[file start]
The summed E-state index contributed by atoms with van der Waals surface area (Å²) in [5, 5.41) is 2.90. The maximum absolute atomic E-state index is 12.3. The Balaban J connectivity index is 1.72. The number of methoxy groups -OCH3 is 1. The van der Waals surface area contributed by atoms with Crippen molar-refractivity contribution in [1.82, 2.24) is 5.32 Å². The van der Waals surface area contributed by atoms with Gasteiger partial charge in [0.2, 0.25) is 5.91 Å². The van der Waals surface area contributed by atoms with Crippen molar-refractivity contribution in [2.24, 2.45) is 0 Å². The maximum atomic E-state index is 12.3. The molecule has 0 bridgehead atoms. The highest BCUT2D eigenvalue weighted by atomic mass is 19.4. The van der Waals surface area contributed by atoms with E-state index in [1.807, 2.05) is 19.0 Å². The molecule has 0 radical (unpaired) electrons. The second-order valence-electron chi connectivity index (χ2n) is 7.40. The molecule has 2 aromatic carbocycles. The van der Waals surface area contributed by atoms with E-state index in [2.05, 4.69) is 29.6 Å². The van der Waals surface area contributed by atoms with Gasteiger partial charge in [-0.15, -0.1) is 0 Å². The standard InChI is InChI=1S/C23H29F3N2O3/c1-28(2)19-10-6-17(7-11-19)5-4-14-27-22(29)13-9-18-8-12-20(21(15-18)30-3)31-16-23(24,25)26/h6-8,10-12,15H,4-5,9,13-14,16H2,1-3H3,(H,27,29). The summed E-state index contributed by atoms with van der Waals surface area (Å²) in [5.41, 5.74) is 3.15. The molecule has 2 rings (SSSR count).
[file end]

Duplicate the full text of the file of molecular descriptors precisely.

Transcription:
The summed E-state index contributed by atoms with van der Waals surface area (Å²) in [5, 5.41) is 2.90. The maximum absolute atomic E-state index is 12.3. The Balaban J connectivity index is 1.72. The number of methoxy groups -OCH3 is 1. The van der Waals surface area contributed by atoms with Crippen molar-refractivity contribution in [1.82, 2.24) is 5.32 Å². The van der Waals surface area contributed by atoms with Gasteiger partial charge in [0.2, 0.25) is 5.91 Å². The van der Waals surface area contributed by atoms with Crippen molar-refractivity contribution in [2.24, 2.45) is 0 Å². The maximum atomic E-state index is 12.3. The molecule has 0 bridgehead atoms. The highest BCUT2D eigenvalue weighted by atomic mass is 19.4. The van der Waals surface area contributed by atoms with E-state index in [1.807, 2.05) is 19.0 Å². The molecule has 0 radical (unpaired) electrons. The second-order valence-electron chi connectivity index (χ2n) is 7.40. The molecule has 2 aromatic carbocycles. The van der Waals surface area contributed by atoms with E-state index in [2.05, 4.69) is 29.6 Å². The van der Waals surface area contributed by atoms with Gasteiger partial charge in [-0.15, -0.1) is 0 Å². The standard InChI is InChI=1S/C23H29F3N2O3/c1-28(2)19-10-6-17(7-11-19)5-4-14-27-22(29)13-9-18-8-12-20(21(15-18)30-3)31-16-23(24,25)26/h6-8,10-12,15H,4-5,9,13-14,16H2,1-3H3,(H,27,29). The summed E-state index contributed by atoms with van der Waals surface area (Å²) in [5.41, 5.74) is 3.15. The molecule has 2 rings (SSSR count).